Oven-Roasted Chicken Shawarma

One of the big lifestyle changes that I have made since I have come back home is in the food I eat. I have been on a diet for the past seven weeks. Well, its not a diet but rather mindful eating. I have been cognizant of the macronutrients of the food I eat, whether it’s processed or not and if meets my daily nutrient requirements. There are pros and cons to mindful eating. A big advantage is challenging myself to make healthier foods by coming up with new recipes. There are negatives to mindful eating too– mainly that for the most part I have had to give up alcohol, bread, and sugar. If you have been following my blog you would know that leaving sugar wouldn’t be hard for me at all (if you need context check this out). However, leaving bread and alcohol was very difficult.

Coming back home felt like a clean slate. This needed to be a new chapter and for that reason, I felt that this mindful eating exercise had to be a part of the process. I committed to the regime. Woke up every morning and did an hour of crossfit training followed by a 300 calorie breakfast composed of 6 egg whites, a bowl of oats in soy milk with dried figs; an apple and cold brew coffee for mid day snack; black chickpea salad for lunch; and grilled chicken with one carrot and one cucumber for dinner. This is what I have been eating most days day. This comes to about 1,400 calories with a good mix of carbs, protein, and fat. It took some time to get used to this regime but now it feels strange when I deviate. Of course, I change the meals a little every now and then but the end caloric intake remains about the same.

The high intensity interval training and diet have resulted in me losing a little more than 10 kgs (22.05 lbs) in 7 weeks. The transformation, while physically doesn’t look like much, has been great for me mentally. I feel more energetic and am getting to a point where I feel comfortable with my body, more so than I have been in a long time.

Every now and then however, I get cravings which usually land up conveniently on a weekend. I seize such opportunities to make what I would call a feast. A no holds barred meal wherein I throw mindfulness out the window and create something based purely on the pleasure of taste. This oven-roasted shawarma is a product of this weekend’s feast. Shawarma is a middle eastern preparation of marinated meat that is cooked evenly and eaten with pita bread and a host of delicious accoutrements. I have made this in the past but each time the spice blend I used didn’t do justice to food. It always ended up tasting a lot like chicken tikka instead. There are two big differences between Indian and Middle Eastern marinades. The first is that in Indian marinades the meat is soaked in yogurt as a layer of additional fat whereas, in middle eastern marinades that fat is provided by olive oil. Secondly, middle eastern preparations focus more on the taste than on the aromatics. Hence, they do away with things like cloves and cardamom and only keep spices that enhance the flavors. I made this dish in the most traditional way possible. I left the chicken in its marinade for almost 12 hours, cooked in an oven for twenty minutes sliced and further fried off half the pieces in a skillet to get a crispy outer coating. What I was left was a mix of tender and crispy pieces of meat that was accompanied with store bought pita and a homemade mint white sauce which I love so much that I plan to make a lot more very soon. The feast was absolute success. Both my dad I overate which resulted in a high that comprised of antacid and soda bicarb. No regrets though.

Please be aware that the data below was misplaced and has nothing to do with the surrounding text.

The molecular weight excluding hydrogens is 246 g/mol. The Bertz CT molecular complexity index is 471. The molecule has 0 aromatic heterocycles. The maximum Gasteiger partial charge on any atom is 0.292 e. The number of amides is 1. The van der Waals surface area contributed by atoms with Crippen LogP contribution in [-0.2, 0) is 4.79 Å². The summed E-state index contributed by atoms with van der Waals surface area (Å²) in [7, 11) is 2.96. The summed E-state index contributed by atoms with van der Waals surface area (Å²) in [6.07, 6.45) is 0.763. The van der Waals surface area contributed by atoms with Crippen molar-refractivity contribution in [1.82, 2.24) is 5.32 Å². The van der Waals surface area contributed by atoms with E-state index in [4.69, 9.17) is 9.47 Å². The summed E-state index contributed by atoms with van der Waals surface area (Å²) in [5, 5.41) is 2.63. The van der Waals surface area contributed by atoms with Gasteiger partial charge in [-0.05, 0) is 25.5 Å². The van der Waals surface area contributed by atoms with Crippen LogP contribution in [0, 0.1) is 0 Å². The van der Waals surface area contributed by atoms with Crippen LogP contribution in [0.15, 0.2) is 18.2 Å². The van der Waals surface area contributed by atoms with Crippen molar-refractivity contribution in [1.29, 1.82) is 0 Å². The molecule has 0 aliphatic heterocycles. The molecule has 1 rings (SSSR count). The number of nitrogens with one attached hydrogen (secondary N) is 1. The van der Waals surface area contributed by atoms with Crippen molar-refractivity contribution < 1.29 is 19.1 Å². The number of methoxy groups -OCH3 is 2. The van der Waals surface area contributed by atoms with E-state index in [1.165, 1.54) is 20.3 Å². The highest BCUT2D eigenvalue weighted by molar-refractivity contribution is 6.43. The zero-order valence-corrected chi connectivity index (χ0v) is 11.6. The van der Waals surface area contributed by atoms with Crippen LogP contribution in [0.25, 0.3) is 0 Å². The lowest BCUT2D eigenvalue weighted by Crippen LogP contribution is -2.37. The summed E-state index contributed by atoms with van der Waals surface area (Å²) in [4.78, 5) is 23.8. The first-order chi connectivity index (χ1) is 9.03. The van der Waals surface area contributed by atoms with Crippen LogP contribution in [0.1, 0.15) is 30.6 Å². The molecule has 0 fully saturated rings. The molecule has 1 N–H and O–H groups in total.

I have loved making all these amazing recipes. I have been hearing back from a lot of friends and family  about the things that they have been making. Please share, like, and send pictures! Looking forward to the next feast day though I have been mandated by my vegetarian mother to make something for veggie lovers instead of just meat guzzlers. Hang tight for that recipe soon!


3 limes, juiced

1/2 cup and 1 tablespoon of olive oil

6 cloves garlic, peeled, smashed and minced

1 teaspoon salt

2 teaspoons freshly ground black pepper

2 teaspoons ground cumin

2 teaspoons red chili powder (paprika works as well)

1/2 teaspoon turmeric

A pinch ground cinnamon

Red pepper flakes, to taste

1 kilogram (~2 pounds) boneless, skinless chicken thighs

1 large red onion, peeled and quartered

2 tablespoons chopped fresh parsley


Step 1

Prepare marinade for the chicken. Combine lime juice with 1/2 cup of olive oil, garlic, salt, black pepper, cumin, red chili powder, turmeric, cinnamon, red pepper flakes, and chicken into a large bowl. Mix well, cover and keep for a minimum of 1 hour and a maximum of 12 hours. 

Step 2

Heat the oven to gas mark 6 or (425 F). Grease the pan with some oil and set the chicken. Coat the onions in the marinade and place in the pan as well.

Step 3

Put the chicken in the oven for not more then 30 minutes or until the outer edges of the chicken begins to crisp and darken. Once cooked, let the chicken rest for 2 minutes. Slice thinly. If you want to make the chicken more crisp, add a tablespoon of olive oil on a skillet at high heat and cook until chicken begins to curl tight. Serve with Hummus, white sauce, fresh veggies, pita, and pretty much anything you desire!